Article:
The Different Types of Barcodes
Choosing Your Barcode Color
QR Code color selection plays an important role in QR Code usability, as contrast is key for successful QR Code scanning. For best results, QR Codes should use a white background and black barcode, as this combination creates the highest level of contrast and makes it easier for scanners to pick up the code. Furthermore, yellow, and red colors may prove to be difficult for scanners to detect; however, scanners are able to detect black and blue-based codes more easily. Therefore, when selecting QR Code colors keep contrast in mind – use light colors for the background and dark colors for the QR Code bars.
Barcode Size, Does it Matter?
The size of barcodes matters when it comes to reliability and accuracy. Whether you’re looking at barcode labels for product packaging, shipping containers or assets, barcodes must fall within certain acceptable barcode size parameters to be scanned successfully. UPC-A barcodes specifically need to be between 80% and 200% their normal size for them to work properly; any deviation from this range could result in the barcode not being scanned correctly. To ensure your barcode is readable, it’s important to print it on regular paper or a test label and scan it first – this provides an accurate gauge of how successful the barcode will be when used in real life scenarios.
Where to Place Your Barcode
Are barcodes unique?
UPC, EAN, and ITF-14 barcodes are all unique to specific products due to their creation through GS1’s universal database. This ensures that when one of these barcodes are identified, the same result is received every time. However, Code 39, Code 128 and ITF are not as exclusive in their function; they do not require an association with a database and thus can be created by different people to identify various products.
What is GS1?
GS1 is a not-for-profit organization aiming to simplify how companies do business with each other by developing and maintaining global standards for communication. As far as barcoding goes, GS1 assigns each company a distinct identification number that serves as the prefix for the products’ subsequent barcodes. This way, all parties involved in the process of buying and selling goods have up-to-date information about what they are dealing with and can be sure what they are trading matches what is listed on the barcode.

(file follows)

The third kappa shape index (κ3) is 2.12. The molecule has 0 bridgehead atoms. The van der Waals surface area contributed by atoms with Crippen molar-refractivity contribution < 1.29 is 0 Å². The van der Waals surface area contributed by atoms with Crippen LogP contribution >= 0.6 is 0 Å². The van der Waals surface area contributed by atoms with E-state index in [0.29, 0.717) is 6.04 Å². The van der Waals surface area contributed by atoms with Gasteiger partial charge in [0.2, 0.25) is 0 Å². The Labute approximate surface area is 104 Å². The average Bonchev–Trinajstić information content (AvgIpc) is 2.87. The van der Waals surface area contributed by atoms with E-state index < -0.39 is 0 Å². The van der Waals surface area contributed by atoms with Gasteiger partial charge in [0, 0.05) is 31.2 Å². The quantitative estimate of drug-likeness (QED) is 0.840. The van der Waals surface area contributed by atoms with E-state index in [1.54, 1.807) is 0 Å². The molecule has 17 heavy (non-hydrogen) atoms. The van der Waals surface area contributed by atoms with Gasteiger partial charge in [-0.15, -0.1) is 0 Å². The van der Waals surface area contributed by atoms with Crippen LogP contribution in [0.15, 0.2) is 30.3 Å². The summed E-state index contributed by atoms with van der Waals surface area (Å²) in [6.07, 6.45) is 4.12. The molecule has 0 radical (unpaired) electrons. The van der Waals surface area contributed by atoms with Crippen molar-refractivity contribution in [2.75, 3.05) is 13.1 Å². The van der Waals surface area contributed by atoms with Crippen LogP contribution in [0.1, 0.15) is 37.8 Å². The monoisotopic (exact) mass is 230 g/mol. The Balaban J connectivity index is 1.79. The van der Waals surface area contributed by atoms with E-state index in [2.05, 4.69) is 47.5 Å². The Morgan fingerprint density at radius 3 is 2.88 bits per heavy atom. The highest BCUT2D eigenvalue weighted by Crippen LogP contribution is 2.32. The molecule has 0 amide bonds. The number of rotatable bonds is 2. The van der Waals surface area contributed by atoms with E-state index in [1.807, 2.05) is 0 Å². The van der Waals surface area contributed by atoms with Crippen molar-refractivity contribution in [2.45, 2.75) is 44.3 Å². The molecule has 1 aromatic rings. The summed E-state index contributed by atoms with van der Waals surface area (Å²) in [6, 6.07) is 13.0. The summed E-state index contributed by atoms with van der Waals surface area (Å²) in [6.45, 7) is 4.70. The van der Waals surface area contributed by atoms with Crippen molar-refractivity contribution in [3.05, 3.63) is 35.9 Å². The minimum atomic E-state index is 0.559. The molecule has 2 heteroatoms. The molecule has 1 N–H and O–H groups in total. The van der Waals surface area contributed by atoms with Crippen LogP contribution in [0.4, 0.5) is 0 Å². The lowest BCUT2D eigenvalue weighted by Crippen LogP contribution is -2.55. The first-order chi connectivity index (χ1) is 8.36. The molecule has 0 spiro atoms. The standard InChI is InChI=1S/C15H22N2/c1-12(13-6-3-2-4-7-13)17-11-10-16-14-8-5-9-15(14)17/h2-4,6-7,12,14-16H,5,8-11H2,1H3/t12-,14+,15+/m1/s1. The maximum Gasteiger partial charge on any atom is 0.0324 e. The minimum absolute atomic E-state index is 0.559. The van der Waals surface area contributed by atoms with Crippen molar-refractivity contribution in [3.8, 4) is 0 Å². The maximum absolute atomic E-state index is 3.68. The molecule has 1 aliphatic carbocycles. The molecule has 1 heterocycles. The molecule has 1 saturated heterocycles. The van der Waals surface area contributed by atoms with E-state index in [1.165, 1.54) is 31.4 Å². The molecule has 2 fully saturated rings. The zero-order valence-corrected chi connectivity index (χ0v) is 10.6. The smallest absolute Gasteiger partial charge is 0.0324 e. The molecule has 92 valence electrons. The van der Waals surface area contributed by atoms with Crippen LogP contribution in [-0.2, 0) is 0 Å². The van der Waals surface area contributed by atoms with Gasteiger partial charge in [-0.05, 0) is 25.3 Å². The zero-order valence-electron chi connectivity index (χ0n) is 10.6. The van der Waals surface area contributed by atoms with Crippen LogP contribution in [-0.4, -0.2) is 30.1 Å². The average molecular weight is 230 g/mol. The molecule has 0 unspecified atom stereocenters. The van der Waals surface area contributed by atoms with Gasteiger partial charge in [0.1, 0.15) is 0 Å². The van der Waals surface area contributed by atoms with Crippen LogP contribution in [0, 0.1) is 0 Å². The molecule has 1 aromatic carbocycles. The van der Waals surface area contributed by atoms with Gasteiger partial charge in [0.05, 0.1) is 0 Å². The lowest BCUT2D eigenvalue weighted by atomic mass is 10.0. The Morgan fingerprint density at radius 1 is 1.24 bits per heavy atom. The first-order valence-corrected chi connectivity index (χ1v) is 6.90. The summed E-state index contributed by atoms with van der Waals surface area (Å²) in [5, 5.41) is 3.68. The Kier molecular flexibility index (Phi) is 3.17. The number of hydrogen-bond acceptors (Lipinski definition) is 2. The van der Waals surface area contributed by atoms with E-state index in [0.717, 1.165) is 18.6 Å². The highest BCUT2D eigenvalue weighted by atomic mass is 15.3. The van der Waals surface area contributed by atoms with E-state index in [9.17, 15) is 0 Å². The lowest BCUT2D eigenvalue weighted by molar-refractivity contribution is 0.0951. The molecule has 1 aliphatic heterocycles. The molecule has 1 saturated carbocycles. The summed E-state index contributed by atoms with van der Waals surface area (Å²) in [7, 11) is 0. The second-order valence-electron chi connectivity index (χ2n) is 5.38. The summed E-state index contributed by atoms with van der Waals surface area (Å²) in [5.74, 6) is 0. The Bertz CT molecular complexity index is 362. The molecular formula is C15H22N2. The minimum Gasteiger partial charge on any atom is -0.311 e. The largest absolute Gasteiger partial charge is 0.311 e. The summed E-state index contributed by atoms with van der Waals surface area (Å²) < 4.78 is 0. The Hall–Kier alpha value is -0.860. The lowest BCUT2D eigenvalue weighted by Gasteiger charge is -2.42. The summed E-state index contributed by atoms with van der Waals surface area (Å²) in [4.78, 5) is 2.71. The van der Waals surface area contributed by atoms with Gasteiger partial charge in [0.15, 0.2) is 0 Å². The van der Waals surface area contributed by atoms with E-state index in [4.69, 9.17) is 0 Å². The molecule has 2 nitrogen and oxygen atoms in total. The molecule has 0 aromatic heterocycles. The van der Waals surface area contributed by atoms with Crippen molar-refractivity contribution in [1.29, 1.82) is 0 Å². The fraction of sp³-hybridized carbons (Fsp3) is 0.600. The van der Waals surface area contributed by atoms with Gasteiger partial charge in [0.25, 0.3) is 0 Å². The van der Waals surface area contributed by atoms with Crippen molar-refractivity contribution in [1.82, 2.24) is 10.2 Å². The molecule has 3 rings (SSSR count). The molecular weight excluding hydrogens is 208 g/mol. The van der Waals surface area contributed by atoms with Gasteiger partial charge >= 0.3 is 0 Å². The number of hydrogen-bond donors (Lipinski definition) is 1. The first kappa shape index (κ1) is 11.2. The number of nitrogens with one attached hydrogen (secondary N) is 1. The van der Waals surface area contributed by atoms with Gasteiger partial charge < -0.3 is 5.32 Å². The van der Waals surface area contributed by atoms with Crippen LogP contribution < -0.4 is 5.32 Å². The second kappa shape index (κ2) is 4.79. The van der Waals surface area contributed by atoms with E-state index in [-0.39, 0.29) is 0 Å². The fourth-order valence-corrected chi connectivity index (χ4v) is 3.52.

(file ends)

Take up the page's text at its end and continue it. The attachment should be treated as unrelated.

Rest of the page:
How do you get a UPC?
Obtaining a UPC or EAN barcode from GS1 is an expensive endeavor – companies must pay annually for unique company prefixes, plus the cost of the actual barcodes. As a result, most small businesses cannot afford to purchase them and rely instead on less expensive options such as Code 39 or Code 128 barcodes. The only instances where it is necessary to obtain UPC or EAN barcodes are when businesses are planning to enter retail distribution, which requires their use.
Are barcodes a legal requirement?
Barcodes are becoming an increasingly commonplace necessity for businesses that want to remain competitive in an ever-evolving landscape. Though barcodes are not required by any government body, savvy retailers understand their value: the ability to easily automate product tracking and inventory management. It’s no wonder, then, that popular retailers like Walmart, Target and Amazon all have extensive barcode systems in place. Large companies can take advantage of the efficiency and data analysis tools associated with barcode systems, while small businesses may be encouraged to adopt barcoding as well due to pressure from larger vendor customers who may potentially require it.
Why Choose Badger Fulfillment Group?
Badger Fulfillment Group can provide you with unparalleled industry expertise, integrated ecommerce solutions and the ability to pick, pack and ship your goods quickly and reliably. Our staff is located within the warehouse giving you only 1 degree of separation between you and your goods allowing for unparalleled customer service support.